“Noisy nights” – answered the guy as we crossed the parking lot of Charleroi Airport, when I asked him about the name of the ‘Nuits Sonores’ festival I was about to visit.
“Sounds good to me” – I thought and we entered the highway to Brussels in the October rain.
Exported from Lyon, Nuits Sonores – an electronic and contemporary music festival – reached its sixth edition in Belgium this year, spanning over multiple venue locations and musical genres.
The official opening of the festival took place on the 12th of October in the impressive main hall of Bozar, the Centre for Fine Arts in Brussels. Smoke and haze covered the stage at 20:00 and Caterina Barbieri came, saw and conquered. I saw her live set just a few weeks ago at INOTA, so I wasn’t surprised by the huge plastic curtains and the minimalist instrumental setting on stage. We all sank into her world as she captured the attention of the practically full house audience. The increasing smoke combined with the video screening and excellent lights created the perfect atmosphere for Barbieri’s dream-like music and she was in the very eye of this storm that she invoked upon us with her witchcraft. The delayed sequences of her synthesizer filled the time and the space completely, as well as my senses; it was an absolutely outstanding and remarkable opening of the festival.
The second act of the opening day was performed by David August, presenting his latest album VIS. Being unfamiliar with his music I had no expectation when I sat down in the hall, still, I got quickly disappointed. I had a feeling that I was listening to some cinematic soundtrack of an animated cartoon of Disney with some dramatic compositions and carefully located rings of bells for the best effect. For me, the many instruments, including an accompanying full percussion set, and the light-show with haze, were just covering the fact that the music is rather mediocre and lacks originality. This feeling was further strengthened by the appearance of two dancers from the smoke that covered the stage, along with some theatrical moves that were not in line with the music itself. Sorry David, it was just not working for me on that night, that’s why I left after half an hour.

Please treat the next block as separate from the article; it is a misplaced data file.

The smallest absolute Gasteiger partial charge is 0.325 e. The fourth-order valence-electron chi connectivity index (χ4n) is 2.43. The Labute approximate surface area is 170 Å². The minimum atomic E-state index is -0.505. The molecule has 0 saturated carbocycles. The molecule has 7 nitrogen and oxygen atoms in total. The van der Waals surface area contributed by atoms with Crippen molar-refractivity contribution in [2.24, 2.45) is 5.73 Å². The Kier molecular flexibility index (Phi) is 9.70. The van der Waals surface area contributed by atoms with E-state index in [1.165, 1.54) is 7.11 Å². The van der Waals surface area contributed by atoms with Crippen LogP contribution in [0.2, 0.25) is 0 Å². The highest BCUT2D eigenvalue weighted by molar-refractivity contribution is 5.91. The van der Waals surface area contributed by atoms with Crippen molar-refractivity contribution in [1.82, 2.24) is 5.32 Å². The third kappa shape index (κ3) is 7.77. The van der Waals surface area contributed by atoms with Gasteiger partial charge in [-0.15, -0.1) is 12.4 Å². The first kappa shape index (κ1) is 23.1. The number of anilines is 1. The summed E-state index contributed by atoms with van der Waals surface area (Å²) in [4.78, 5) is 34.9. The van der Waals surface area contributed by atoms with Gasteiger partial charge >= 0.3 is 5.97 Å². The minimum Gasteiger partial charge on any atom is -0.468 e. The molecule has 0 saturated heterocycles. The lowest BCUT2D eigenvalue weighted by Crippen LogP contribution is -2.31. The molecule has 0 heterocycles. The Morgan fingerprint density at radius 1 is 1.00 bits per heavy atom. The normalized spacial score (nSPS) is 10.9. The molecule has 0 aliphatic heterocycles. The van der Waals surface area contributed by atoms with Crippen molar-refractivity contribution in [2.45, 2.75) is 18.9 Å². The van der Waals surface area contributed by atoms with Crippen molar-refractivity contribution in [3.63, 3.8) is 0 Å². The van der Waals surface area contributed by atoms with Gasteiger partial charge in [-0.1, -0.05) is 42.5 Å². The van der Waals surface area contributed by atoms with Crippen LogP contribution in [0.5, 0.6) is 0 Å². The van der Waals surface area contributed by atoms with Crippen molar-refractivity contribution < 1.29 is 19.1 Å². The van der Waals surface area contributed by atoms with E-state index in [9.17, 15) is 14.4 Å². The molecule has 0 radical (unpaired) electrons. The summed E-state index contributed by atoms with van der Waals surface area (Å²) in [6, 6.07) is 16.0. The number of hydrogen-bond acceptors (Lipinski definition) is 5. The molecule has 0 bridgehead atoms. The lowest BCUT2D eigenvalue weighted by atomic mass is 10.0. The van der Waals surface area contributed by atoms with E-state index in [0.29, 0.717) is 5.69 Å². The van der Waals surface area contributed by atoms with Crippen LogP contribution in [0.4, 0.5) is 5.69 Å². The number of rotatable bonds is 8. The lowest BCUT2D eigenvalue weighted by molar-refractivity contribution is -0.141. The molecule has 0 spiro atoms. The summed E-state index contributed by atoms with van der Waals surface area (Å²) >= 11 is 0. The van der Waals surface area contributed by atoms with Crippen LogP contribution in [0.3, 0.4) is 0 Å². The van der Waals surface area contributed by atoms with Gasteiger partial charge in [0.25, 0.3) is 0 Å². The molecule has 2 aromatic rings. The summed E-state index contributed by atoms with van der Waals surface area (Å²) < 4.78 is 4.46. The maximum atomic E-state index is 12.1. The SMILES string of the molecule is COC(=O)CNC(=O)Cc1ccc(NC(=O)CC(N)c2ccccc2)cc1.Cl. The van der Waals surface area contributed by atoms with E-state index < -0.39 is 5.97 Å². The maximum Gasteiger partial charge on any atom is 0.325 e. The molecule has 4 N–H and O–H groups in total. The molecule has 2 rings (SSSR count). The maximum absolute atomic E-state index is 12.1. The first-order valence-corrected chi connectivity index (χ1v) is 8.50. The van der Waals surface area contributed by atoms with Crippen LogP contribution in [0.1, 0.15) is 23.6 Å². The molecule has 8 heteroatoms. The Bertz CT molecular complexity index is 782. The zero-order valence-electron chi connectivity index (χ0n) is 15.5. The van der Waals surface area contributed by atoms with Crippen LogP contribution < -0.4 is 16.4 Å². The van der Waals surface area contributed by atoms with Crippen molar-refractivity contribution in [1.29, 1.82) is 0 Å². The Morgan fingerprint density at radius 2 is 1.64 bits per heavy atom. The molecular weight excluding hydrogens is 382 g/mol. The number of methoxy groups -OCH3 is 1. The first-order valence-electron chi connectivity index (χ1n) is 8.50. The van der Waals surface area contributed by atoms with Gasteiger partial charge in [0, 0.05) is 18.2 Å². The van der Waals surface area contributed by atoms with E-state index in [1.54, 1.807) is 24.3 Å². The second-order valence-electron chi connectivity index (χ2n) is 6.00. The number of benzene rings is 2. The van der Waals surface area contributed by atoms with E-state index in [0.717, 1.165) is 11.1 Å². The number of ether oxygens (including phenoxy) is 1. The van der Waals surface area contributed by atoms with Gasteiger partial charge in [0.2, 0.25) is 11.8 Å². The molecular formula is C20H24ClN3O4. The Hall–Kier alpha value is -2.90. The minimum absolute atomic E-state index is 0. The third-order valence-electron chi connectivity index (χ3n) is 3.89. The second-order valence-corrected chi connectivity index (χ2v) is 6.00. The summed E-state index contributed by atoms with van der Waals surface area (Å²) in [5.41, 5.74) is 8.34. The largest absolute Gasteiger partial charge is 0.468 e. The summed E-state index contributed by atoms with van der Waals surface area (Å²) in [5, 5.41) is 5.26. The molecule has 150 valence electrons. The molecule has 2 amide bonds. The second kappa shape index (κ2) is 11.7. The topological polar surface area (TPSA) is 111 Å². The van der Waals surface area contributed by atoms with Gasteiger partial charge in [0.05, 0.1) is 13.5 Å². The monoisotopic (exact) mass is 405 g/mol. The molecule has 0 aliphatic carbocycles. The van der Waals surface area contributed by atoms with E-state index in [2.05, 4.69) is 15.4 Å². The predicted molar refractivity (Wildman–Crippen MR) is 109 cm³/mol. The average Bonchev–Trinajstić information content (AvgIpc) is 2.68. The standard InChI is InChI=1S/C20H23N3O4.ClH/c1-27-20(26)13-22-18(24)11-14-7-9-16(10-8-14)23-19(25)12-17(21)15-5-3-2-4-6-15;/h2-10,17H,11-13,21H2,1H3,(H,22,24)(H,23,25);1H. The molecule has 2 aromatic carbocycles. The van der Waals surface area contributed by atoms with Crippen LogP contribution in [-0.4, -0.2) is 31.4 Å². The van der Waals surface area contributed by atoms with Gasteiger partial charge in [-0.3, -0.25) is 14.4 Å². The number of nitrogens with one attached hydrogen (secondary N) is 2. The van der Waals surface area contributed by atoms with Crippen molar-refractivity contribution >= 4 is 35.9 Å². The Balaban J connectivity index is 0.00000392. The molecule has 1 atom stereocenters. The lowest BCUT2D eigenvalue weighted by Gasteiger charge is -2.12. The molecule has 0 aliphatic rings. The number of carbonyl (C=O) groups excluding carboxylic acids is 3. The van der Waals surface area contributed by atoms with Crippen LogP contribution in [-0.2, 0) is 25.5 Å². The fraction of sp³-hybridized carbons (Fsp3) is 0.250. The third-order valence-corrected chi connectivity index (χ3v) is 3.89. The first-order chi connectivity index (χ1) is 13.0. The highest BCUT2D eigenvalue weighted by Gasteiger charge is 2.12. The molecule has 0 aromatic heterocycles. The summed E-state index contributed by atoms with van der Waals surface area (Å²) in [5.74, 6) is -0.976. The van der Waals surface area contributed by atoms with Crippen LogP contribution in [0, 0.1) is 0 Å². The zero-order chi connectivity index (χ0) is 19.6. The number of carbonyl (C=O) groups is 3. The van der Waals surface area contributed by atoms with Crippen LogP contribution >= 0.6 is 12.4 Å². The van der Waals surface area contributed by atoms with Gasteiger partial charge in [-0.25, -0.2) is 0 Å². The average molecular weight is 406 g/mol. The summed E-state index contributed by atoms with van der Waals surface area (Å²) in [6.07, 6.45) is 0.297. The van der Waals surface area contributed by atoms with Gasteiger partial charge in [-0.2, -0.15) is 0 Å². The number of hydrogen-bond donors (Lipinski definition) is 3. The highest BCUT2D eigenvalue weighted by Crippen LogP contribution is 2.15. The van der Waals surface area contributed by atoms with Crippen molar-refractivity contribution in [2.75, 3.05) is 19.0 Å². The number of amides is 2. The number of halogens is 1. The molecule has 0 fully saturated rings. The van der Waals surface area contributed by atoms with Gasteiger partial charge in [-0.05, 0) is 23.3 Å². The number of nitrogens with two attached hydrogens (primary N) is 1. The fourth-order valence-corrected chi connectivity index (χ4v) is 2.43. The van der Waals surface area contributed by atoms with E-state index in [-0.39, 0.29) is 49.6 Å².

On the next day, I spent most of my time attending the panel discussions at European Lab. The festival is not solely dedicated to concerts, but a series of debates are also integrated in the programme, focusing on the state and relations of independent media. These discussions took place in a separate wing of Bozar, where in addition to the main hall, two other concert locations were also open for the night. The Horta Hall seemed like the entrance hall of the Bozar exhibitions, which was now transformed into a party zone, where djs played club music. And M Hall was a small seated movie theatre, where audiovisual performances were held. I could only go to the opening performance by Portrait XO, but her AI driven weird visuals and poppish live set grabbed me and nailed me to my seat immediately. I could get lost in her show easily, and before it finished I had to go back to the European Lab discussion about the grassroot scene of Budapest and Vilnius (as a speaker). These debates are certainly a good initiation from the organisers, providing valuable additions to their colourful program. After the sessions were closed, I went back to the main hall of Bozar to see the night’s headliner and curator: Richie Hawtin, aka Plastikman. It was already a challenge to enter the hall, queues were forming in front of the entrances, but I managed to somehow get in through the balcony, which was also completely packed. To my great surprise, the main hall has also been transformed into a dance hall, by having most of the seats removed from the ground floor and expanding the PA system significantly. Accordingly, Richie Hawtin’s show turned into a big dance-disco party, people shuffling among/on top of the remaining seats as well, while he was delivering his techno set with harsh, trembling bass.